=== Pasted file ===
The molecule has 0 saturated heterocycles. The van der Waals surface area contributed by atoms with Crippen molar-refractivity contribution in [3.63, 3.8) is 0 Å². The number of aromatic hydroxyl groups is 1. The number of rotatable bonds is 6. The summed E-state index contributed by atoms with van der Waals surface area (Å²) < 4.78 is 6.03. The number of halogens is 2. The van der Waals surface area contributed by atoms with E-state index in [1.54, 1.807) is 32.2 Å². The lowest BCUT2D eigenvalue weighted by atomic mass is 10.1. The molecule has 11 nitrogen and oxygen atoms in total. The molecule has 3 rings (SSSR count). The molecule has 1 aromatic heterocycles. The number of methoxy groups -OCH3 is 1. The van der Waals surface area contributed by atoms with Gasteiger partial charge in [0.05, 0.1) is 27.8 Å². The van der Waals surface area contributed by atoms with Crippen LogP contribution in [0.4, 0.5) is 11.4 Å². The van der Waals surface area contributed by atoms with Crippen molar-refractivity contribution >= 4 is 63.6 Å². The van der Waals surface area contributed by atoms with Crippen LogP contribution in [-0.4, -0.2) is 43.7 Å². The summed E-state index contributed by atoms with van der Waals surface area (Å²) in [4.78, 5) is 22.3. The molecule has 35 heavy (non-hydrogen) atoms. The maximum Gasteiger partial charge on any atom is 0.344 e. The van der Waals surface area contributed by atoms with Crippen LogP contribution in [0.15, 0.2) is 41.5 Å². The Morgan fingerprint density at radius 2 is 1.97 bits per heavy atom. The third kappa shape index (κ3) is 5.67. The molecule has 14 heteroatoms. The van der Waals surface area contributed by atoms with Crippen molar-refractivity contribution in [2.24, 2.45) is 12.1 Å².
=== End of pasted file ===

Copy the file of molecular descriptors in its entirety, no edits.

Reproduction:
The molecule has 0 saturated heterocycles. The van der Waals surface area contributed by atoms with Crippen molar-refractivity contribution in [3.63, 3.8) is 0 Å². The number of aromatic hydroxyl groups is 1. The number of rotatable bonds is 6. The summed E-state index contributed by atoms with van der Waals surface area (Å²) < 4.78 is 6.03. The number of halogens is 2. The van der Waals surface area contributed by atoms with E-state index in [1.54, 1.807) is 32.2 Å². The lowest BCUT2D eigenvalue weighted by atomic mass is 10.1. The molecule has 11 nitrogen and oxygen atoms in total. The molecule has 3 rings (SSSR count). The molecule has 1 aromatic heterocycles. The number of methoxy groups -OCH3 is 1. The van der Waals surface area contributed by atoms with Gasteiger partial charge in [0.05, 0.1) is 27.8 Å². The van der Waals surface area contributed by atoms with Crippen LogP contribution in [0.4, 0.5) is 11.4 Å². The van der Waals surface area contributed by atoms with Crippen molar-refractivity contribution >= 4 is 63.6 Å². The van der Waals surface area contributed by atoms with Crippen LogP contribution in [-0.4, -0.2) is 43.7 Å². The summed E-state index contributed by atoms with van der Waals surface area (Å²) in [4.78, 5) is 22.3. The molecule has 35 heavy (non-hydrogen) atoms. The maximum Gasteiger partial charge on any atom is 0.344 e. The van der Waals surface area contributed by atoms with Crippen LogP contribution in [0.15, 0.2) is 41.5 Å². The Morgan fingerprint density at radius 2 is 1.97 bits per heavy atom. The third kappa shape index (κ3) is 5.67. The molecule has 14 heteroatoms. The van der Waals surface area contributed by atoms with Crippen molar-refractivity contribution in [2.24, 2.45) is 12.1 Å².